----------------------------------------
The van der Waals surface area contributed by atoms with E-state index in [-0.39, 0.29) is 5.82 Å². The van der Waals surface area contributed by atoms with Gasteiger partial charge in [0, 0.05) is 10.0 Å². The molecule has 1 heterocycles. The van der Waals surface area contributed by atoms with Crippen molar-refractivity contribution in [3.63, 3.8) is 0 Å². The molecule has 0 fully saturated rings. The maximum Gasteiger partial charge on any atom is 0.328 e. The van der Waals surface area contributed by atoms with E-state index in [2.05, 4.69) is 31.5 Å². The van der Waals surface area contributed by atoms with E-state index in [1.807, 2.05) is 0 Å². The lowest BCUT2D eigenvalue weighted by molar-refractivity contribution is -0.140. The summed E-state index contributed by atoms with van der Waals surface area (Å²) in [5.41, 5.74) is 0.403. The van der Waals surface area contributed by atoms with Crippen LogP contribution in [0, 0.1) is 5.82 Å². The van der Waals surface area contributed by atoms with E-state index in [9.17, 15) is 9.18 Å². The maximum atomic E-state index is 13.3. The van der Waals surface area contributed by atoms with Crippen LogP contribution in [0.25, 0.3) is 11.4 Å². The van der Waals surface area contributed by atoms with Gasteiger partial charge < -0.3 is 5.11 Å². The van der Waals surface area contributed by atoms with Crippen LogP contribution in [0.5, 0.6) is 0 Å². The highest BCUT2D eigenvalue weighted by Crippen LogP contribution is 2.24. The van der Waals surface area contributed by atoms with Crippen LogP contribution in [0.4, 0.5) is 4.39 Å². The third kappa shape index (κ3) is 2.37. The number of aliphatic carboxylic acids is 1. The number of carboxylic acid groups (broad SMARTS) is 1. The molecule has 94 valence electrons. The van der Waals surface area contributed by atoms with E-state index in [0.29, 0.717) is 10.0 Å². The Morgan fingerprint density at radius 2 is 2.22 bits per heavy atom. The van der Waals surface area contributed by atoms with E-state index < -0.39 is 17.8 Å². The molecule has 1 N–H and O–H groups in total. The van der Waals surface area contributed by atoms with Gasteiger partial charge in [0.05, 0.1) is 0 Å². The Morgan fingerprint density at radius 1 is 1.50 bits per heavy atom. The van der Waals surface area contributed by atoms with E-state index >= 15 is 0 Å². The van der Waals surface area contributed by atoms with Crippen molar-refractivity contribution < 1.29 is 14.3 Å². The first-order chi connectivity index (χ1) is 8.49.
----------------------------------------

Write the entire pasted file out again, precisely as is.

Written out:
The van der Waals surface area contributed by atoms with E-state index in [-0.39, 0.29) is 5.82 Å². The van der Waals surface area contributed by atoms with Gasteiger partial charge in [0, 0.05) is 10.0 Å². The molecule has 1 heterocycles. The van der Waals surface area contributed by atoms with Crippen molar-refractivity contribution in [3.63, 3.8) is 0 Å². The molecule has 0 fully saturated rings. The maximum Gasteiger partial charge on any atom is 0.328 e. The van der Waals surface area contributed by atoms with E-state index in [2.05, 4.69) is 31.5 Å². The van der Waals surface area contributed by atoms with E-state index in [1.807, 2.05) is 0 Å². The lowest BCUT2D eigenvalue weighted by molar-refractivity contribution is -0.140. The summed E-state index contributed by atoms with van der Waals surface area (Å²) in [5.41, 5.74) is 0.403. The van der Waals surface area contributed by atoms with Crippen LogP contribution in [0, 0.1) is 5.82 Å². The van der Waals surface area contributed by atoms with E-state index in [9.17, 15) is 9.18 Å². The maximum atomic E-state index is 13.3. The van der Waals surface area contributed by atoms with Crippen LogP contribution in [0.25, 0.3) is 11.4 Å². The van der Waals surface area contributed by atoms with Gasteiger partial charge < -0.3 is 5.11 Å². The van der Waals surface area contributed by atoms with Crippen LogP contribution in [0.5, 0.6) is 0 Å². The highest BCUT2D eigenvalue weighted by Crippen LogP contribution is 2.24. The van der Waals surface area contributed by atoms with Crippen LogP contribution in [0.4, 0.5) is 4.39 Å². The third kappa shape index (κ3) is 2.37. The number of aliphatic carboxylic acids is 1. The number of carboxylic acid groups (broad SMARTS) is 1. The molecule has 94 valence electrons. The van der Waals surface area contributed by atoms with E-state index in [0.29, 0.717) is 10.0 Å². The Morgan fingerprint density at radius 2 is 2.22 bits per heavy atom. The van der Waals surface area contributed by atoms with E-state index < -0.39 is 17.8 Å². The molecule has 1 N–H and O–H groups in total. The van der Waals surface area contributed by atoms with Gasteiger partial charge in [0.05, 0.1) is 0 Å². The Morgan fingerprint density at radius 1 is 1.50 bits per heavy atom. The van der Waals surface area contributed by atoms with E-state index >= 15 is 0 Å². The van der Waals surface area contributed by atoms with Crippen molar-refractivity contribution < 1.29 is 14.3 Å². The first-order chi connectivity index (χ1) is 8.49.